Probably the most unpredictable aspect of wrestling is determining who gets over with the fans and who gets booed every week, not because they generate any real heat, but because the fans just don't like you.
When Steve Austin was fired from WCW, who knew that he would become the face of the Attitude Era after signing on with Vince McMahon? Who knew that the third-generation superstar who once garnered "Die Rocky Die" chants would go on to become one of the most beloved stars in the history of wrestling?
To be "over," the fans have to buy into what you are selling them. Some wrestlers get over and some don't.
There are many factors that play a part in which wrestler gets over and which wrestler fails to connect with the crowd. Some performers can get over just by having an unprecedented amount of charisma, good wrestling ability, or by scoring a pinfall over a main eventer. Others need a combination of these factors to get over with the crowd.
There are certain ingredients that must go into the pot in order for someone to get over. Some wrestlers only need one ingredient, while others could use a whole casserole. A look at the ingredients that go into the big pot of getting over, or improving your popularity, is in order.
Every wrestler has a unique arsenal. Wrestlers have some grapples that they prefer to use over others, submission maneuvers to make their opponents submit, and a gameplan; whether it is to utilize a high flying offense, focus on a specific body part of an opponent, or to cheat. Depending on what you do with your moveset, the fans can warm up to you, or they can ignore you all together.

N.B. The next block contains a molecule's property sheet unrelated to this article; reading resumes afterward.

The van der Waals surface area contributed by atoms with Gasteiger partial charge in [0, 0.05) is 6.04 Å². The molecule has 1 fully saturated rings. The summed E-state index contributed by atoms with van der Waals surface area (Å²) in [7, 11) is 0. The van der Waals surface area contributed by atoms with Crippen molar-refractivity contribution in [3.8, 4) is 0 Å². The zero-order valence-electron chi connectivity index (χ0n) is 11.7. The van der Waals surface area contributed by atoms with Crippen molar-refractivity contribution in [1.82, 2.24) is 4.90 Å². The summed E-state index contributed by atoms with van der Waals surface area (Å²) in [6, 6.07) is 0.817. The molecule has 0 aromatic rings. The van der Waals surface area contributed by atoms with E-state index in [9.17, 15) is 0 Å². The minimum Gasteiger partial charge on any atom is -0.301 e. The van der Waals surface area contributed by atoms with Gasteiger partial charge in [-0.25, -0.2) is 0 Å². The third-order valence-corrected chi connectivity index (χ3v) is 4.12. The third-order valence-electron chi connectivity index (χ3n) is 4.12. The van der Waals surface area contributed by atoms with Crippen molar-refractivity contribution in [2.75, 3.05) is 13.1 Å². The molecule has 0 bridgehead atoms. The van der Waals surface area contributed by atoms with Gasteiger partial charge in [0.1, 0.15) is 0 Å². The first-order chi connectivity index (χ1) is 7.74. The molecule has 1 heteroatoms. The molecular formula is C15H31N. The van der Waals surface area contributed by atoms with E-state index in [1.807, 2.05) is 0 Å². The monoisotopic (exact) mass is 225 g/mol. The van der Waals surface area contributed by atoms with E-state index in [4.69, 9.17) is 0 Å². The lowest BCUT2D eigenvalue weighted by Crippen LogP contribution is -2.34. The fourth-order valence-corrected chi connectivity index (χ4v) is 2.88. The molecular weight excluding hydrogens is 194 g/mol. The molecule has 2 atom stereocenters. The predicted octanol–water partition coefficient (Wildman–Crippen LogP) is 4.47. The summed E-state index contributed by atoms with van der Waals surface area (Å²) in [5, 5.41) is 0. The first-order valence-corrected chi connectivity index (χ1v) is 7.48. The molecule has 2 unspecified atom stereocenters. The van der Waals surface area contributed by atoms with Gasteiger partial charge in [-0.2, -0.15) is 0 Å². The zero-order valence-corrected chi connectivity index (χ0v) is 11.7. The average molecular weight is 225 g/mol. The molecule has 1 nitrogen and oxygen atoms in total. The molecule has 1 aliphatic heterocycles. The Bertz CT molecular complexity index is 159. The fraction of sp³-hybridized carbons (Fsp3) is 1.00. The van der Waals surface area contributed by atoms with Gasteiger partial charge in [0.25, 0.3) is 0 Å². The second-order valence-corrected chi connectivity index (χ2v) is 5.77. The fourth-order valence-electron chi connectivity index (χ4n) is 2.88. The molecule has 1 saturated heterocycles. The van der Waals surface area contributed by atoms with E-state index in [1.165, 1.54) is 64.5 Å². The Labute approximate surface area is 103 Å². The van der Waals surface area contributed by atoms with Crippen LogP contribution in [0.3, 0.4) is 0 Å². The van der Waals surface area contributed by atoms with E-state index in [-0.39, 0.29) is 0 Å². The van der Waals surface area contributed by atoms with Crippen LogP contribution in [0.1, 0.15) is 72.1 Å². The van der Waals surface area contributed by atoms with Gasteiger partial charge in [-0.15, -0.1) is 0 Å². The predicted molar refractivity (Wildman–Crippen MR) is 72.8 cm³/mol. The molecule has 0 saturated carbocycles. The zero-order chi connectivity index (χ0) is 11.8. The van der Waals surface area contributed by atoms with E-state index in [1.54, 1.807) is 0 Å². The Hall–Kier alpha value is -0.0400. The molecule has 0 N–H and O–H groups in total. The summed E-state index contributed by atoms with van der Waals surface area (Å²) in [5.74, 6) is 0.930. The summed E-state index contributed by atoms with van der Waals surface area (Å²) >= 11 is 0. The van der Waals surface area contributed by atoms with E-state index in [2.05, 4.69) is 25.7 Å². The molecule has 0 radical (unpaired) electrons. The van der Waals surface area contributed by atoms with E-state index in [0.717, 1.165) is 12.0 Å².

Case in point, performers like Snitzky and Mike Knox. They are not very marketable to begin with, and their movesets do not help them one bit. They use the same boring moves match after match on wrestlers half their size. You will seldom see anything innovative from guys like Snitzky and Mike Knox.
On the other hand, Evan Bourne would be nowhere if it wasn't for his moveset. He's not talented on the mic and he's not one of the bigger guys in the locker room, but ECW fans immediately fell in love with Bourne after seeing what he can do in the ring.
We've all seen the shooting star press numerous times from Billy Kidman, but somehow, the move became exciting again when Bourne brought it back to the WWE. Who else can get that high on the shooting star?
An extension on the moveset category. This however, is a separate ingredient because a wrestler can have a nice finishing move but a terrible moveset (or vice-versa) and still get over.
In the 1980s, a simple move such as the DDT could signal the end of the match and excite the crowd. In today's wrestling, this is not the case. Sure wrestlers such as Edge use a variation of a DDT as a finisher, but the fans expect to see more out of a finishing move, and your finisher can help in getting you over quicker, or make the road that much longer.
Petey Williams wouldn't be as well known as he is without the Canadian Destroyer as a finisher. He is a good wrestler, but he doesn't have the greatest moveset, and many fans would agree that it is a waste of time to sit and watch a match where Petey wins via a move other than the Destroyer.
Charisma and Microphone Skill
Few wrestlers can make it without a decent amount of charisma and at least some talent on the microphone. If the wrestler can't entertain the fans, then he is in the wrong business.
Time and again there, there have been wrestlers who could have made it, but just couldn't entertain the fans.
The recently released Kenny Dykstra was decent in the ring, and really had a future ahead of him. However, after the male cheerleader gimmick, he became really stale. At this stage in his career, Kenny can't cut a promo to save his life.